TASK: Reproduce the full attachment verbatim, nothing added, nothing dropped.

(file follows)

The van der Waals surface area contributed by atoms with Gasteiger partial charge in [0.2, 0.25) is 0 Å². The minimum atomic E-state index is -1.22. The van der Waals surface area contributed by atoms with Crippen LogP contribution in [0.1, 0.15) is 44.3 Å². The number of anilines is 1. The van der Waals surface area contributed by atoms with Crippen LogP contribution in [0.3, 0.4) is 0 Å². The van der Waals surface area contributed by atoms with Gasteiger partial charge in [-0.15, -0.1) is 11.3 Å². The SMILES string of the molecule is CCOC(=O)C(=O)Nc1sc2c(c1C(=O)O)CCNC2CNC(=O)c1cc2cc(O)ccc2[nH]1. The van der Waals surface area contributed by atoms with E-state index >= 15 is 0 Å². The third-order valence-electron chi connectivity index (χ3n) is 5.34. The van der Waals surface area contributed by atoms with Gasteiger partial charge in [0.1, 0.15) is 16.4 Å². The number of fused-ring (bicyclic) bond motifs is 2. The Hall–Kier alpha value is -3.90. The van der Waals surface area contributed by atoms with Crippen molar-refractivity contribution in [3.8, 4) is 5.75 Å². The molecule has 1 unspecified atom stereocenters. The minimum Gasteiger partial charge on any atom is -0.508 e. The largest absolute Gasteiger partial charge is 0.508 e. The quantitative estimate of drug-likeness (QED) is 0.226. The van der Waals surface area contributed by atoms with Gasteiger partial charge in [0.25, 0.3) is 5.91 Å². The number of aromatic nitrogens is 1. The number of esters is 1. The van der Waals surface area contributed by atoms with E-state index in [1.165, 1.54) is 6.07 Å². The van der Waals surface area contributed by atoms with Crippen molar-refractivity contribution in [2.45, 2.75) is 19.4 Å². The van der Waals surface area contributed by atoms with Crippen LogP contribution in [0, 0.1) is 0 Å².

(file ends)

The van der Waals surface area contributed by atoms with Gasteiger partial charge in [0.2, 0.25) is 0 Å². The minimum atomic E-state index is -1.22. The van der Waals surface area contributed by atoms with Crippen LogP contribution in [0.1, 0.15) is 44.3 Å². The number of anilines is 1. The van der Waals surface area contributed by atoms with Crippen LogP contribution in [0.3, 0.4) is 0 Å². The van der Waals surface area contributed by atoms with Gasteiger partial charge in [-0.15, -0.1) is 11.3 Å². The SMILES string of the molecule is CCOC(=O)C(=O)Nc1sc2c(c1C(=O)O)CCNC2CNC(=O)c1cc2cc(O)ccc2[nH]1. The van der Waals surface area contributed by atoms with E-state index >= 15 is 0 Å². The third-order valence-electron chi connectivity index (χ3n) is 5.34. The van der Waals surface area contributed by atoms with Gasteiger partial charge in [0.1, 0.15) is 16.4 Å². The number of fused-ring (bicyclic) bond motifs is 2. The Hall–Kier alpha value is -3.90. The van der Waals surface area contributed by atoms with Crippen molar-refractivity contribution in [3.8, 4) is 5.75 Å². The molecule has 1 unspecified atom stereocenters. The minimum Gasteiger partial charge on any atom is -0.508 e. The largest absolute Gasteiger partial charge is 0.508 e. The quantitative estimate of drug-likeness (QED) is 0.226. The van der Waals surface area contributed by atoms with Gasteiger partial charge in [0.25, 0.3) is 5.91 Å². The number of aromatic nitrogens is 1. The number of esters is 1. The van der Waals surface area contributed by atoms with E-state index in [1.165, 1.54) is 6.07 Å². The van der Waals surface area contributed by atoms with Crippen molar-refractivity contribution in [2.45, 2.75) is 19.4 Å². The van der Waals surface area contributed by atoms with Crippen LogP contribution in [0, 0.1) is 0 Å².